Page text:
Elaine Miller of Maple Woods Community College in Kansas City, Missouri suggested, “Never get in a hurry or let anyone rush you while on a motorcycle. Feeling hurried will draw your focus away from the immediate moment, make you sloppy and cause you to make mistakes. The opportunities for small mistakes are abundant in every riding situation, and will cost you plenty. If you constantly pay attention to the smallest details, think AHEAD of your next move and perform every move with precision, you have gone a long way in keeping the bike upright. Also leave your ego at home. It's the one thing you will never need to take with you.”

Dale Shaw of Kansas City Kansas Community College in Kansas City, Kansas said, 'Training, experience and the right attitude will help you become a great rider. Learn from others' mistakes, develop your own riding skills and take a refresher course if you have not been riding for more than six months. Ride with friends who's skill level matches your own, then you won't be tempted to override your capabilities. Share the road and environment with everyone, respect everyone's rights and don't provide non-riders a reason to dislike motorcycle riders.'

I would like to thank these professionals for taking the time and providing valuable insight our readers can use. The rest of this article should provide you with enough information to help find the exact course, location and times to meet your needs.

The various courses and seminars offered are Basic Rider, Experienced Rider, Group Ride, Touring and Trailering, Off Road riding and ATV riding. Each rider course is taught by fully certified Motorcycle Safety Foundation instructors. Their focus is to ensure you are ready to obtain your motorcycle endorsement from the Department of Motor Vehicles, obtain operational skills and mental awareness, safely operate a motorcycle in traffic and be a responsible rider. The course teaches you the mechanics and basic skills in safe riding. You will learn about proper riding gear, maintenance pre-checks, weather effects, and riding techniques: turning, backing, swerving, braking and includes picking up your bike. In the basic course, the bikes are provided! This saves a lot of expense on your part, not to mention a broken heart. All courses and seminars are not offered at every training center, so please shop around.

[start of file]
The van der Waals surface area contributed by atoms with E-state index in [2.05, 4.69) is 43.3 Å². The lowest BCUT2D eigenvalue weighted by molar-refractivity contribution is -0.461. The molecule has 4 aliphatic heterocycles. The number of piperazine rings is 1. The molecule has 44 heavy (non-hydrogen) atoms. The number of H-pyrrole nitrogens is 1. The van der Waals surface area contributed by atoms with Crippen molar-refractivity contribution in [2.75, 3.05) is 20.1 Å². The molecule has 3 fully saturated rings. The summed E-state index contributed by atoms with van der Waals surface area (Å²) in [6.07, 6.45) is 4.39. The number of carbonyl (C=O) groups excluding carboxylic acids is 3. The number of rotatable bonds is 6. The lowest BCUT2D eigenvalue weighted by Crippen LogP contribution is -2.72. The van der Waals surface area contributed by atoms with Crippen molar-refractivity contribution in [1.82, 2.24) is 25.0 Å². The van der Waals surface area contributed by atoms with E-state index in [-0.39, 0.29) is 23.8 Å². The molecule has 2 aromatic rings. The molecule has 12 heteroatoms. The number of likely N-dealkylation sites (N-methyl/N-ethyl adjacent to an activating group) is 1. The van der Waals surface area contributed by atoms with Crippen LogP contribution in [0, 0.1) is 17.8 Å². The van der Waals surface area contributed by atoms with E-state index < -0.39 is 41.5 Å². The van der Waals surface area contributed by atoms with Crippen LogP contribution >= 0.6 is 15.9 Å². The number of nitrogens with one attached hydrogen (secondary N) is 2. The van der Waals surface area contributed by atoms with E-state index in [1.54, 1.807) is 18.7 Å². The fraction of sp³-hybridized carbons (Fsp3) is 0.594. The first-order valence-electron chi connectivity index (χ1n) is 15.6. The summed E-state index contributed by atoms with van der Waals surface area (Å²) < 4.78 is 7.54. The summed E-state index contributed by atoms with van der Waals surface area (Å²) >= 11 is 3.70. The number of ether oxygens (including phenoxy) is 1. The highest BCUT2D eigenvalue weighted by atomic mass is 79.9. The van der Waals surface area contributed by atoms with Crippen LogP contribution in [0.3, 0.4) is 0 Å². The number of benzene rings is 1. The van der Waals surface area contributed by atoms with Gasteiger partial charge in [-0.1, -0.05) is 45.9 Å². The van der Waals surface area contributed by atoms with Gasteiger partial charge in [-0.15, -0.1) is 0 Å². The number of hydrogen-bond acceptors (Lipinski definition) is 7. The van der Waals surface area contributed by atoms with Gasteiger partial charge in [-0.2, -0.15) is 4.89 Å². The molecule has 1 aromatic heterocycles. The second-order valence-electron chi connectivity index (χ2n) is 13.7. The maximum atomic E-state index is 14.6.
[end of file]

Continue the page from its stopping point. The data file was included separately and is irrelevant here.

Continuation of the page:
It is best if you take and pass the course in your current motor vehicle operator licensed state to obtain your Kansas MSF Certification of Completion or Missouri MSF Completion Card. The Kansas certification validates you passed both the written and riding skills requirements, which entitles you to get your motorcycle endorsement on your motor vehicle driver’s license. The Missouri completion card validates your riding skill requirements; however, you must still pass the written and vision tests at the Missouri State Highway Patrol examination station. A small fee is charged by each state for the motorcycle endorsement.

Each training center has certified instructors, offer various course levels, priced competitively and have numerous training timeframes to meet just about everyone’s needs. Visit each of your state’s local training centers for their course requirements and schedules. Classes usually begin in February and run through October. The early courses are filling up fast and it is on a first come, first serve basis, so don’t delay. Also, Dale Shaw pointed out that all new riders wishing to sign up for motorcycle training must first have a valid driver’s license. Also, if you are not a current rider, please get a bicycle and work on your balance and maneuvering skills, it will help you immensely.

I would like to mention a few of the sponsors for the MSF training in this area: Gail’s Harley-Davidson, Shawnee Cycle Plaza, Jack Miller Motorcycles of Kansas City, Central Harley-Davidson, and Worth Harley-Davidson.

Training Center Locations in the Kansas City area:

Kansas:
Kansas City Kansas Community College
Midwest Motorcycle Training Center


Missouri:
Maple Woods Community College: 816-437-3011
Rolling Wheels Training Center, LLC
Worth Harley-Davidson North’s Riders Edge program


Special Links:
Kansas Department of Motor Vehicles
Missouri Motorcycle Safety Program
Motorcycle Safety Foundation